Had the opposition planned it, the timing of the Nick Faldo story could not have been more malevolent. The tabloids, who have been scenting a split in the Faldo marriage for months, decided to spill the beans on the eve of the Ryder Cup.
Gill Faldo, the beleaguered wife, might have read about the alleged discord on Concorde as she travelled with the European team, wives, girlfriends, caddies and patrons. The only player not on the supersonic flight to Rochester in upstate New York was, of course, Nick Faldo. As a member of the US Tour he spends most of his time in the States.
When the plane touched down, Faldo was waiting . . . as were half of New York's rat pack. They got nothing, which was more than they got yesterday when Faldo was the first player in the interview tent. There was a rider to the proceedings: he would not talk about his personal life.
"A lot of us," Faldo said, "have been through everything, seen everything. I think that's important in match-play." He was not talking about the perfect match, he was talking golf. "There will be certain things that will happen out here and hopefully you can draw on experience and make the right decision. That will be an important factor for us."
Rochester, the home of Kodak, portrays itself as the "image centre of the world" and the appearance of Concorde gave Europe a sharper focus. Time was (about 60 years ago) when the players would travel to the US by boat, take about a week to find their feet and get soundly thrashed. Now, taking the difference between Big Ben and Eastern time into account, they arrive at about the same time that they started.
Another extraordinary, and welcome, innovation is that the humble, downtrodden, weatherbeaten caddie - once fondly remembered for sleeping in hedgerows and having breath that could poleaxe a skunk at 50 paces - is now upgraded to fly supersonic with its master. Quite what JP McManus, the legendary Irish bookmaker/punter, would make of all this is another matter. Whereas the caddies flew gratis, JP paid pounds 148,000 for the privilege, bidding that amount for two tickets at a charity raffle.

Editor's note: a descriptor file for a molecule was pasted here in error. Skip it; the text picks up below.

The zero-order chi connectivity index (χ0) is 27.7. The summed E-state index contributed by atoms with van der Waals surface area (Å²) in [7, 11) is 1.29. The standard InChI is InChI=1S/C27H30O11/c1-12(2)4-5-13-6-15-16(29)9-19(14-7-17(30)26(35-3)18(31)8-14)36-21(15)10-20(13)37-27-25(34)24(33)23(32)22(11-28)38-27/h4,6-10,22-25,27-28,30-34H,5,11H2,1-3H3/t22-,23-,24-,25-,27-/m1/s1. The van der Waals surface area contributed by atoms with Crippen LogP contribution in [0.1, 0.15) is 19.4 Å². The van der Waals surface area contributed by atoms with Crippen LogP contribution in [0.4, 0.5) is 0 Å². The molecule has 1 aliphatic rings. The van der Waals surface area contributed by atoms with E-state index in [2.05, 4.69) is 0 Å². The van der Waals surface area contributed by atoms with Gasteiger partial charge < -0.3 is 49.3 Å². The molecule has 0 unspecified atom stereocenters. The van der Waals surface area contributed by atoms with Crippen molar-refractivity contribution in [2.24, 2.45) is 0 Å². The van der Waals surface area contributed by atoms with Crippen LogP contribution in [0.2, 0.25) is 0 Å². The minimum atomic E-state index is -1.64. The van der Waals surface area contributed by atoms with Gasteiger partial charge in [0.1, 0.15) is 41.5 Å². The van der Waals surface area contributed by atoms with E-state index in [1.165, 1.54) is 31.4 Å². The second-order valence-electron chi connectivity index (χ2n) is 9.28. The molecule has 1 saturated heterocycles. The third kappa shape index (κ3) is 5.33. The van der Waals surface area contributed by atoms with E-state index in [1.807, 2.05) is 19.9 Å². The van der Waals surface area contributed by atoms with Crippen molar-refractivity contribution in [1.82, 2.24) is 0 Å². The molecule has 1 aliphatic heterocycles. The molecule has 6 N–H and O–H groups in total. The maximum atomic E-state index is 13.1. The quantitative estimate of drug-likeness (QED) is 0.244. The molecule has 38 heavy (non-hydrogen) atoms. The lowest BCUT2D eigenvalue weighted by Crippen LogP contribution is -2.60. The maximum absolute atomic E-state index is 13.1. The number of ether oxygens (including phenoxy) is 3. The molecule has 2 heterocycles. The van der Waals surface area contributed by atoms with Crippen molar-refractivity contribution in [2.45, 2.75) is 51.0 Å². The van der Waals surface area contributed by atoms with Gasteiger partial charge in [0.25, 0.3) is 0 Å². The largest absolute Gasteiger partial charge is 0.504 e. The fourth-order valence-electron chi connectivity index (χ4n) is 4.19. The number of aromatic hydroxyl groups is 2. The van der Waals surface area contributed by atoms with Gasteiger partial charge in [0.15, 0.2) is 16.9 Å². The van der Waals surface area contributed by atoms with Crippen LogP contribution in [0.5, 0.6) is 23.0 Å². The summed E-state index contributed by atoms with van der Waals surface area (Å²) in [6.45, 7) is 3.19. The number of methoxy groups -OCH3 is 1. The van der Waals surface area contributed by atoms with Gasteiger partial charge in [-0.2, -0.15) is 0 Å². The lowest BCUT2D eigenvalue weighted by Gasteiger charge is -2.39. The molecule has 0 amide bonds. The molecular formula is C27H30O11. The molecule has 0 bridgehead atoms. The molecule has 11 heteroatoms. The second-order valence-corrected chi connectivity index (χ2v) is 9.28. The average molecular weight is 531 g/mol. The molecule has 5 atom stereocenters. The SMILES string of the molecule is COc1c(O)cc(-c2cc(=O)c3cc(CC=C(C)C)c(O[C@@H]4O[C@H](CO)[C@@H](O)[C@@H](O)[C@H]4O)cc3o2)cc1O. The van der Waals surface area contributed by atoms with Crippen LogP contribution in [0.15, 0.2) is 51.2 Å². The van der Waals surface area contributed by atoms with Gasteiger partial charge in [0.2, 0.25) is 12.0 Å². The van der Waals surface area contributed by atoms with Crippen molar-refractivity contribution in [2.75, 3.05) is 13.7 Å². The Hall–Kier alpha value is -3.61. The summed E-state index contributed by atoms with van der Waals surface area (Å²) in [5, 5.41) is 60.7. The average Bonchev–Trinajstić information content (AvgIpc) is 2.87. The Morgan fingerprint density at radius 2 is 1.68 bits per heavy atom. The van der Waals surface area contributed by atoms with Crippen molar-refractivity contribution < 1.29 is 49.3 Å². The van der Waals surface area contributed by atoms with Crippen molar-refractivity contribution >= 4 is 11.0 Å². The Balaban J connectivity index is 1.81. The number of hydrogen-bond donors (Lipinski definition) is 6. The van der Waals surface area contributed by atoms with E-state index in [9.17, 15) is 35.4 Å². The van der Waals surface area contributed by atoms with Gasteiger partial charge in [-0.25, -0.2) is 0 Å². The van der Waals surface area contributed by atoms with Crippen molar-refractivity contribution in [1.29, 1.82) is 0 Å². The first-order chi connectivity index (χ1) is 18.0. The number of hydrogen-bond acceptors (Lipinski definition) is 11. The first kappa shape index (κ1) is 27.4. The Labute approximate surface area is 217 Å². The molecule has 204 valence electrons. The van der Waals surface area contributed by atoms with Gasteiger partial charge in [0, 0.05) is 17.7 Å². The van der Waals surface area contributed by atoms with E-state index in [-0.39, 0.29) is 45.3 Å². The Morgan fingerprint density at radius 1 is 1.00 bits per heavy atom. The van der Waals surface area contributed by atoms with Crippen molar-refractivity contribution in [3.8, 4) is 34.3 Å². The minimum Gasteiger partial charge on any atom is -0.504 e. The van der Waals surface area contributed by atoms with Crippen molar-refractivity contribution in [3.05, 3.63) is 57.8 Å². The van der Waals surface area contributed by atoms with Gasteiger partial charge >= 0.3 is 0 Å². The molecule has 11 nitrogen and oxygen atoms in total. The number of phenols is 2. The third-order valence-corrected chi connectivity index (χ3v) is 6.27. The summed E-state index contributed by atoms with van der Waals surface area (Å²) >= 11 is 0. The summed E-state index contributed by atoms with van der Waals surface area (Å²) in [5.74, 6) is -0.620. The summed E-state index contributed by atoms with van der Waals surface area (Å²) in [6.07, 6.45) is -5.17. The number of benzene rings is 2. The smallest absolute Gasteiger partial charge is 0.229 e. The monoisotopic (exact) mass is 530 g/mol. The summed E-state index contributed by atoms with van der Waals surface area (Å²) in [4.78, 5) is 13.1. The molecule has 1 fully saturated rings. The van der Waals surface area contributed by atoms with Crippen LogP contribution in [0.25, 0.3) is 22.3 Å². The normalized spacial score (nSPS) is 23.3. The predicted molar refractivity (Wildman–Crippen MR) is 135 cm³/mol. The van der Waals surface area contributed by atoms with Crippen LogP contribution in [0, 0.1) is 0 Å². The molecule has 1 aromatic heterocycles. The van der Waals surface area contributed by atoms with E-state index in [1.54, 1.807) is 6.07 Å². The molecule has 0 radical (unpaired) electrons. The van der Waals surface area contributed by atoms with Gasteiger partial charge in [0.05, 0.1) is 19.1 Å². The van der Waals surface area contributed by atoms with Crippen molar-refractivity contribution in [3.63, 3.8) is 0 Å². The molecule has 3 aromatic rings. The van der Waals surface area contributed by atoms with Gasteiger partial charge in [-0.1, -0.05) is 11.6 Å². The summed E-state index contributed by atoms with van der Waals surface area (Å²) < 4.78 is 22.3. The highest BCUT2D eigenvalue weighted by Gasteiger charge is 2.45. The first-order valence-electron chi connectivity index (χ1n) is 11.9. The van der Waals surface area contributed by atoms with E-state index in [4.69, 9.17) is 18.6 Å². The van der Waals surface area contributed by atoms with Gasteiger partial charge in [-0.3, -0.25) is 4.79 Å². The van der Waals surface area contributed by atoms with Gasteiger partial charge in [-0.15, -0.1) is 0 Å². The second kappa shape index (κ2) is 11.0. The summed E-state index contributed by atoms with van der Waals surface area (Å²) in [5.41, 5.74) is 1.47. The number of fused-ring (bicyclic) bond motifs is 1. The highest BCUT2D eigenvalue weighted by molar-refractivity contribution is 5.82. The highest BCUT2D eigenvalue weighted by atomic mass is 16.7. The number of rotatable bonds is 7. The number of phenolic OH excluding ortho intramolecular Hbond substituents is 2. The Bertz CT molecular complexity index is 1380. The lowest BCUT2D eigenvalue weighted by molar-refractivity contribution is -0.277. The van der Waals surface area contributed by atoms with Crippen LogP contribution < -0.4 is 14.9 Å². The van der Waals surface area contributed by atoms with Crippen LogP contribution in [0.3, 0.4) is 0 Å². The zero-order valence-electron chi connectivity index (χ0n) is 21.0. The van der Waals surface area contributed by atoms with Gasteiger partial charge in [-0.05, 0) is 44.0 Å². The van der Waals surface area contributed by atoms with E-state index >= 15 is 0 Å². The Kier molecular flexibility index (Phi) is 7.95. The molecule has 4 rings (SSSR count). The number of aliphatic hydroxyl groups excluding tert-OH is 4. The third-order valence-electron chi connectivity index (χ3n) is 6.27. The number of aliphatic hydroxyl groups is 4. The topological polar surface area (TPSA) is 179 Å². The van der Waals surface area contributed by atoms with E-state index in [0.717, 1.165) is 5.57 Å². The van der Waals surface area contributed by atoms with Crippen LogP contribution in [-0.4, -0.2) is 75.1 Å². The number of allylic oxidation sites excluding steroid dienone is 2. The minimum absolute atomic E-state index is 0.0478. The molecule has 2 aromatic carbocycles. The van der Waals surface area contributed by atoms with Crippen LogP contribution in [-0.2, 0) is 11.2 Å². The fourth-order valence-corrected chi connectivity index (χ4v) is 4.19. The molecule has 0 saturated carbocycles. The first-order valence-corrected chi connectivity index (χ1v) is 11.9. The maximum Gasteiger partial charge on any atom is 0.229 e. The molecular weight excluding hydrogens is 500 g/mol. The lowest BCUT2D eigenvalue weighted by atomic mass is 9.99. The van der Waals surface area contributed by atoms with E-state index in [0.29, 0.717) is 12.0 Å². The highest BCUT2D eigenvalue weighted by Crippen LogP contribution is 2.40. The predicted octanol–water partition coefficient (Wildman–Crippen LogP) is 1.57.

Meanwhile Peter Jacobsen was comparing this Ryder Cup to his debut at The Belfry 10 years ago. This one would be different. "It's just wonderful to be able to play at Oak Hill which I think is one of the truly magnificent golf courses in the world," Jacobsen said. "It's going to be a wonderful competition."
For Jacobsen, the 1985 Ryder Cup was not at all wonderful. "I wasn't ready for the. . . gosh, what's the word I want to use here? There was some booing and hissing on the first tee which shocked me. That isn't the way we're welcomed at the Open. I'll never forget Lanny Wadkins being introduced on the first tee. He was booed and he looked at his team-mates and said: 'God, don't cha love it'. I thought, no, I actually like people who put their hands together."
In the so-called War on the Shore at Kiawah Island in South Carolina in 1991 Jacobsen was commentating for American television. "I was appalled at the treatment the Europeans received," he said. "I don't think anybody should be booed at any time. I don't know if this patriotism is something that is good for the game. A good shot should be applauded from whomever it comes."
During the "War on the Shore" several American players, Corey Pavin included, wore Desert Storm military caps. "I don't think there's going to be a problem this time," Jacobsen said. "There's 24 gentlemen here. I don't think anyone will fan the flames."
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